Unbelievable coverage of the debate in the African media, and I’m struck by how often reference was made to both candidates’ “reluctant” pledge to support the outcome. In Africa respect for the outcome of a democratic election is never taken for granted.
Many Africans understand for perhaps the first time in modern history, Americans are wondering the same.
Across Africa there’s fear not of Trump but rather of the millions of Americans who support him.
More than two thousand ardent scientists and advocates are in Johannesburg today preparing for next year’s CITES. Historical treaties like the Geneva Convention may actually effect our daily lives more noticeably but only CITES has attracted such global consensus that enforcement is aggressive and routine.
Today horse trading like you’ve never seen is going on, but in the end unlike so much else in today’s troubled world, everybody really will come together.
Sound nice? Yes, it is, but there’s still this one thing….
No, we aren’t quite as lucky as we thought. Science often does that to our ego: A rash of exciting new evolutionary studies has put the kibosh on the notion that we’re all descended from a single small group of Africans who left Africa 60-75,000 years ago.
Well, what d’ya know. It was fun for a while thinking we survived by the skin of our skin, and anyway we’ve now got something that will convince Mike Pence of evolution, right?
Every country wants an airline, its own airline, and how that airline works characterizes the country as a whole.
In a month Rwandair begins flying a new modern Airbus 330, the ninth modern aircraft in its fleet. Today, the third iteration of Air Tanzania begins as the first of two new turbo prop aircraft are delivered from Canada. I wouldn’t rush to buy tickets on either airline. Here’s why:
Throughout most of the continent today, Africans confront a horrible choice: Peace & Prosperity… or Freedom & Democracy. Seventeen demonstrators dead overnight in the DRC’s capital, Kinshasa, is today’s best example.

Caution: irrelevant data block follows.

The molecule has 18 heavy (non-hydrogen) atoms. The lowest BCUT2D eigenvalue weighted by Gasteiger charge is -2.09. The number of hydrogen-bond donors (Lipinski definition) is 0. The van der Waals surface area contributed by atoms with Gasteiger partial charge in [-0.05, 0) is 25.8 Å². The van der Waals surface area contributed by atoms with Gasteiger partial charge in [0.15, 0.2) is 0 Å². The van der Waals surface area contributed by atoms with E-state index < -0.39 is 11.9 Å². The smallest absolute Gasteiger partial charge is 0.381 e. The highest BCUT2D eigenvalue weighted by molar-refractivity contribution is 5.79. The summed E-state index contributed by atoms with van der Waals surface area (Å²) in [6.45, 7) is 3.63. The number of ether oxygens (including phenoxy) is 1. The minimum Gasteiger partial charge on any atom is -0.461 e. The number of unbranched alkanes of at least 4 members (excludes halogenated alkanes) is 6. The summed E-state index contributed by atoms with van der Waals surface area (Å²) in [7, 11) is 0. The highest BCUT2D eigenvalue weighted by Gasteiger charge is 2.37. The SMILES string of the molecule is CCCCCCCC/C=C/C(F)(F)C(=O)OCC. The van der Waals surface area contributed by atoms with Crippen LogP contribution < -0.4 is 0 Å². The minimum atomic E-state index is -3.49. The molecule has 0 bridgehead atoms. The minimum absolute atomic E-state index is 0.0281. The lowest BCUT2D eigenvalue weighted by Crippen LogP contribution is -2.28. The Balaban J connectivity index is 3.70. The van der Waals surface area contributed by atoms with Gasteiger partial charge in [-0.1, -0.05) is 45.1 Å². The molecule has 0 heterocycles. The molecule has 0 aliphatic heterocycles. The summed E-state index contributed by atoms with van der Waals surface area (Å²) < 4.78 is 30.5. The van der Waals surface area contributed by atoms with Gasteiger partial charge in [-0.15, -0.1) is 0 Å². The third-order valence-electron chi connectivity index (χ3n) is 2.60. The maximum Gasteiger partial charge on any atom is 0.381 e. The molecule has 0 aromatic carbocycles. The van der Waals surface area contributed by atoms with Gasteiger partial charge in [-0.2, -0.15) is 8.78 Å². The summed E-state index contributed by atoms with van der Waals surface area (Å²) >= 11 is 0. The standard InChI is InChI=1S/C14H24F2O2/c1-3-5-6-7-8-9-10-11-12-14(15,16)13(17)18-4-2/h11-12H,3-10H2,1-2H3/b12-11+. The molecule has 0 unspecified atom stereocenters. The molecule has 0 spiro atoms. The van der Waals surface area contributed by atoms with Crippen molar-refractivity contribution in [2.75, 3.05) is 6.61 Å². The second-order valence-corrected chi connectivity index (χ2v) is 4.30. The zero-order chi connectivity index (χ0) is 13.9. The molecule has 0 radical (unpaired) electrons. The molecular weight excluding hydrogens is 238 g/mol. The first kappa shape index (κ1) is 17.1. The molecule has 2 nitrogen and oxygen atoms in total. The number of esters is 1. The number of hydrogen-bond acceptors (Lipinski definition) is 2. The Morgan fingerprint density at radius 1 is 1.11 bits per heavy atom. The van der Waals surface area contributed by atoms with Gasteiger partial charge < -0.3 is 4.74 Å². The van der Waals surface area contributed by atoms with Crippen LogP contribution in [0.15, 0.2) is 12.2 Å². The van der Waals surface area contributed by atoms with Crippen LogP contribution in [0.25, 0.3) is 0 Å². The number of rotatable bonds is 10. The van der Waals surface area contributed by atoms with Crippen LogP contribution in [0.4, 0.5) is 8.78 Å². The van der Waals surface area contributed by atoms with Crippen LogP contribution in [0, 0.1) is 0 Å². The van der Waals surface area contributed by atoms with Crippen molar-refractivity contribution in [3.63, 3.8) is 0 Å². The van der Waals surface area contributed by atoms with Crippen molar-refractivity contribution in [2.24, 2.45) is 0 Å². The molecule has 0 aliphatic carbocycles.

Tanzania, Uganda, Rwanda, Burundi and the DRC are located in the Lake Victoria area, and each one sits on lots of precious natural materials like rare earths and gold amounting to enormous wealth. But only Rwanda has fully exploited this. Why?
Tanzanian tourism is crashing following the country’s refusal to apologize for wrongly jailing an elderly California couple on trumped-up charges of giraffe poaching.
Thousands of dollars in bribes went to jailors, judges and other officials before Jon and Linda Grant were released from three days in a horrific Dar-es-Salaam lockup last March. Thursday, U.S. Rep. Jackie Speier took the couple to Washington “to clear things up,” but Tanzanian officials barred them from entering the embassy.
Tanzanians have a very short time to get this right before suffering enormous losses economically and diplomatically. The details of this incident are going viral.
The great King of Beasts might soon be something less. It’s not just the statistical decline. It’s losing its glamor. It’s important that we outsiders don’t force this issue. Africans are handling it just fine.
America has never lacked of snake oil salesmen, but following South Africa’s banning of Steven Anderson it’s clear that we better start realizing they might be something dangerously more than just conmen.
The Tempe, Arizona, Baptist minister decided if Barack Obama won’t cleanse South Africa of “sodomites .. drinking booze .. and terrorizing God’s people,” he will. Well, guess what: South Africans are doing what we and our ratings-greedy journalists and weak-kneaded politicians won’t: Stopping American extremism.
There is not just one giraffe animal. There are four giraffe animals. Open your mind. Get yourself comfortable. This is incredible news.
Using astoundingly advanced DNA typing, scientists last week announced that the tall, slender-necked animal that all of us blithely call “giraffe” may not be. Or rather, may be several times over. Let me explain.
Today starts the “Labor Day” weekend holiday in the United States. America’s May Day is officially celebrated Monday.
Labor Day marks the end of summer when friends and family gather for the last summer barbecue. It vies with Christmas and New Years Day to be the least worked day in the U.S.
Vacations end, schools reopen, the fall sports season begins (especially American football), the culture season with operas and symphonies begin in the great cities, and everyone prepares to return to serious, long work weeks.
If ever a holiday marked the turning of a season, it’s Labor Day. Read more ›
“Peace not Progress,” one activist tweeted as planned nationwide protests in Tanzania and Zimbabwe petered out. Both countries are demonstration-free this morning. Both regimes are more powerful than ever. Read more ›